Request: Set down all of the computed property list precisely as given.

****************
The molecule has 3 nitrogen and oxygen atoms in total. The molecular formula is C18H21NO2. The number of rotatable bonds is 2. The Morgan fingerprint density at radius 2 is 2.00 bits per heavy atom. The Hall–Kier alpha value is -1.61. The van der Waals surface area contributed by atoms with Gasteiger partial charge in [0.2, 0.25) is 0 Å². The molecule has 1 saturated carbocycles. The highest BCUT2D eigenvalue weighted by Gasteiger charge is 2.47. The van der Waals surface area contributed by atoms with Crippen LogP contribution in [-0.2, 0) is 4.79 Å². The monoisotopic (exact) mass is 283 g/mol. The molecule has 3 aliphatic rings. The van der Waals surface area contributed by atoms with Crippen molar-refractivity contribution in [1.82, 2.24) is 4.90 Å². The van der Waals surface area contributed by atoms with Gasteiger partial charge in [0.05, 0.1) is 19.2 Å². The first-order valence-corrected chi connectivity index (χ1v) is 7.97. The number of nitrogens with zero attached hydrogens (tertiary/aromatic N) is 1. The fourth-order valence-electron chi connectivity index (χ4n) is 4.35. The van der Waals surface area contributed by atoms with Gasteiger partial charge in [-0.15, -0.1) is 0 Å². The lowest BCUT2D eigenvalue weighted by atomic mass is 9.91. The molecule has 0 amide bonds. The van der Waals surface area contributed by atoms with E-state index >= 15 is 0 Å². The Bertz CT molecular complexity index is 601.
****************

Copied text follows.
The molecule has 3 nitrogen and oxygen atoms in total. The molecular formula is C18H21NO2. The number of rotatable bonds is 2. The Morgan fingerprint density at radius 2 is 2.00 bits per heavy atom. The Hall–Kier alpha value is -1.61. The van der Waals surface area contributed by atoms with Gasteiger partial charge in [0.2, 0.25) is 0 Å². The molecule has 1 saturated carbocycles. The highest BCUT2D eigenvalue weighted by Gasteiger charge is 2.47. The van der Waals surface area contributed by atoms with Crippen LogP contribution in [-0.2, 0) is 4.79 Å². The monoisotopic (exact) mass is 283 g/mol. The molecule has 3 aliphatic rings. The van der Waals surface area contributed by atoms with Crippen molar-refractivity contribution in [1.82, 2.24) is 4.90 Å². The van der Waals surface area contributed by atoms with Gasteiger partial charge in [0.05, 0.1) is 19.2 Å². The first-order valence-corrected chi connectivity index (χ1v) is 7.97. The number of nitrogens with zero attached hydrogens (tertiary/aromatic N) is 1. The fourth-order valence-electron chi connectivity index (χ4n) is 4.35. The van der Waals surface area contributed by atoms with Gasteiger partial charge in [-0.15, -0.1) is 0 Å². The lowest BCUT2D eigenvalue weighted by atomic mass is 9.91. The molecule has 0 amide bonds. The van der Waals surface area contributed by atoms with E-state index >= 15 is 0 Å². The Bertz CT molecular complexity index is 601.